The Uprising is the first release from the new Sons of Liberty Distillery (the only whiskey distillery in Rhode Island at present). The Uprising, so called because “every revolution begins with an uprising,” is a more or less unaged whiskey that’s made from a stout beer. I say more or less unaged because this is not a white dog, even if it’s technically quite close to one: this white dog is just “kissed” with oak, or in oak barrels for a very, very short time. The result is a nose that is cereal-y, but also bright and fruity: there are strong notes of gin or maybe even tequila on the nose, but also pomegranate and green pear…no wait, make that green apples. Slices of green apples. In a panda’s armpit. You’re getting that, too, right? You’re not? Keep working on it–it’s in there.
The mouth offers a different and less complex flavor profile. It’s a bit like drinking a really smooth Long Island Iced Tea, only with hints of orange cotton candy, pine cones, and maybe an old hardwood rocking chair. There are faint hints of smoke and sweetness, as if someone put out her cigarette in a saucer full of Goldwasser liqueur–in the back of the closet in the next room. This dram is very smooth in the mouth, so smooth in fact that if I came across it in a blind taste test of white dogs, I’d be taking out adoption papers. Goooooood doggie.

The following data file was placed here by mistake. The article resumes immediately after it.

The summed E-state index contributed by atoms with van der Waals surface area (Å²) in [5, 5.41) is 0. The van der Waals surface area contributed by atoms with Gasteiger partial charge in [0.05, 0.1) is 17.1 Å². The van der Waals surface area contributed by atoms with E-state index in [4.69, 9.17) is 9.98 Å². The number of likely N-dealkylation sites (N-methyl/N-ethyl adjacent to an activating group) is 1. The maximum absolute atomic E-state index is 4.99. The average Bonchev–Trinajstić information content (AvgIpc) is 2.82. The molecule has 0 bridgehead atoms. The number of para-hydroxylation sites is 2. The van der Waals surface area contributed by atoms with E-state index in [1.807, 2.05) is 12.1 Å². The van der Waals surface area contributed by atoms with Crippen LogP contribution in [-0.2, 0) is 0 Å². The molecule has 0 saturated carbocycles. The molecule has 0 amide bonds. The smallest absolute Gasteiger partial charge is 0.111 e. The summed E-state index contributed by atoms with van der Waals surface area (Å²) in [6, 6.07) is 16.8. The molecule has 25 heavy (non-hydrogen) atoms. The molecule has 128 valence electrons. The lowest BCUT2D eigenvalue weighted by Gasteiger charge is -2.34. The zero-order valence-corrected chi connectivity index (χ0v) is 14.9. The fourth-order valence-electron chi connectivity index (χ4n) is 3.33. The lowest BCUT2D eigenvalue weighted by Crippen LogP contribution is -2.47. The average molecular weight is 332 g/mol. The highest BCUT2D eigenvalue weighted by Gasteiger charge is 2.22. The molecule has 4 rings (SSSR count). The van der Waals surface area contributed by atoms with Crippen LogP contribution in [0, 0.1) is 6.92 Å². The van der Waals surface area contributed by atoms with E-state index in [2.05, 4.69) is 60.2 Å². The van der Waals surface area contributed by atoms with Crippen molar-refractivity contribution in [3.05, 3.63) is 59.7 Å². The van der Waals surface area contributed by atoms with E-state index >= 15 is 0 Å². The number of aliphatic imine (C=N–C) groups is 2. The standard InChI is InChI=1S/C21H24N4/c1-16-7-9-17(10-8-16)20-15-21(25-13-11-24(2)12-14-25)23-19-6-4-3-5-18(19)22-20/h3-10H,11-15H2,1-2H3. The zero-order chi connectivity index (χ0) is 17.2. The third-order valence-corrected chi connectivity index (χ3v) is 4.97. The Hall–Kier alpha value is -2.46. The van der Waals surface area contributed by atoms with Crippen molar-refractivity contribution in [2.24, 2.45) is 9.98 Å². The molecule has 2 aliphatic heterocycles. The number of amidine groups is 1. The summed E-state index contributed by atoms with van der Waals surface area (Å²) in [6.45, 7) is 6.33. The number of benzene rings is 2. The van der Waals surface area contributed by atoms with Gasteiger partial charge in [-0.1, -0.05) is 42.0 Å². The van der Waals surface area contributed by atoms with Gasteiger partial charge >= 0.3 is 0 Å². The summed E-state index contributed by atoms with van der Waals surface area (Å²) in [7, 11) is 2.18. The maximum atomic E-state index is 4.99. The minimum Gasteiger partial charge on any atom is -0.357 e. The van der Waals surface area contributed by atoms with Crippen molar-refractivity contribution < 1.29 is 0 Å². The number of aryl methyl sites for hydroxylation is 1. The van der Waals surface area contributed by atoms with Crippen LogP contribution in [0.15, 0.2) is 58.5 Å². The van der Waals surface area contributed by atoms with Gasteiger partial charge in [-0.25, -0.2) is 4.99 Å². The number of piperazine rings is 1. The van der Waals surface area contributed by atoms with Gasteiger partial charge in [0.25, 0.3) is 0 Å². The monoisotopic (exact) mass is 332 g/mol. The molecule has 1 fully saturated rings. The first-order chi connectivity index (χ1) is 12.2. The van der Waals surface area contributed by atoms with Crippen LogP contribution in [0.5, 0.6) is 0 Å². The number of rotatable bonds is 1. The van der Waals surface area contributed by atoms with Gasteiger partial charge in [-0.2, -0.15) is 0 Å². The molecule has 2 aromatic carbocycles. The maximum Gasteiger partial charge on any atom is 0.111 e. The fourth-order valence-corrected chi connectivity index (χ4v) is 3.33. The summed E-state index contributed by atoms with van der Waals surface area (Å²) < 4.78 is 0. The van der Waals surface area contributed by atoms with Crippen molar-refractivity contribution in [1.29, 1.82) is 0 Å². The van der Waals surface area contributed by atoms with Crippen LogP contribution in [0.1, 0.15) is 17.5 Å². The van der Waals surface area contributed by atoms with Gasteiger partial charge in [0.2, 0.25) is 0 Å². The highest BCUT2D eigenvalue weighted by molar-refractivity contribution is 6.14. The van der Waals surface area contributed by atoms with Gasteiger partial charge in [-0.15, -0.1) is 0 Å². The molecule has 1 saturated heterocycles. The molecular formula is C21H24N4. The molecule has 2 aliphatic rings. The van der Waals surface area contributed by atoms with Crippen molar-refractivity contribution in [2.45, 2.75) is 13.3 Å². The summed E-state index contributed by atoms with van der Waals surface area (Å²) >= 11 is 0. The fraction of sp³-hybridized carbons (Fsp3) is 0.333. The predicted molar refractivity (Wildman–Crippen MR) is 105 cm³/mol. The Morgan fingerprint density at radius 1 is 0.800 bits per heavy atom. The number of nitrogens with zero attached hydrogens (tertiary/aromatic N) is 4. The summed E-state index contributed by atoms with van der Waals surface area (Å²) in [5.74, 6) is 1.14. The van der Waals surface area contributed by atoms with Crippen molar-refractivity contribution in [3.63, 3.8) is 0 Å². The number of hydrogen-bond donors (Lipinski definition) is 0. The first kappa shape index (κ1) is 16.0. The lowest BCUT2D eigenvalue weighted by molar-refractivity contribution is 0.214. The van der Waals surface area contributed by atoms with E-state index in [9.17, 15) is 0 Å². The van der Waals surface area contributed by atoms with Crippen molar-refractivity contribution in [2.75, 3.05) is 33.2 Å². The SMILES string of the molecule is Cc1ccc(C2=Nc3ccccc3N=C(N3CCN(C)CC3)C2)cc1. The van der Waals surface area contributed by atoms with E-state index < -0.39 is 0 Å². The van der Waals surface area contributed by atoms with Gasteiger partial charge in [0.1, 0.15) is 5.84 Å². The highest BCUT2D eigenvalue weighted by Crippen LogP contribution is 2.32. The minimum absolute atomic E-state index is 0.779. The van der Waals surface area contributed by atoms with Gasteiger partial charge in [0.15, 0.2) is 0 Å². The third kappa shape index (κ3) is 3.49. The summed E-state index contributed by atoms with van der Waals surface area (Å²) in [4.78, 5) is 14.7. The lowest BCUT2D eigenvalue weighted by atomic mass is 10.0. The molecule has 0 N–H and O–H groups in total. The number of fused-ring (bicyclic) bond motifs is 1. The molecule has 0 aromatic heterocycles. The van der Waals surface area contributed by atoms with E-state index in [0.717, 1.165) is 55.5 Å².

The finish is peppery and lingers beautifully, especially for a whiskey that’s spent so little time in wood. It’s gentle, but fiery: it’s a baby wipe used to clean up the last thimble full of habañero extract. The finish is long and fiery, but not otherwise terribly complex or flashy. Nonetheless, it gets the job done, and satisfyingly so: it’s the tortoise finally winning the race while the hare sleeps with everyone he can get his paws on.
There’s some good stuff here, but this whiskey feels almost like a promissory note for even better things to come. If this whiskey is simply kissed with oak, just think what it’ll be like when it makes it to second base.
–On the scale of groundbreaking jazz albums–
The Sons of Liberty Uprising is Ornette Coleman’s The Shape of Jazz to Come–It’s no A Love Supreme, but as one critic said (and I’m paraphrasing), it throws down a gauntlet others might not pick up for a while.
*–Our thanks to Mike Reppucci and Sons of Liberty Spirits for the sample!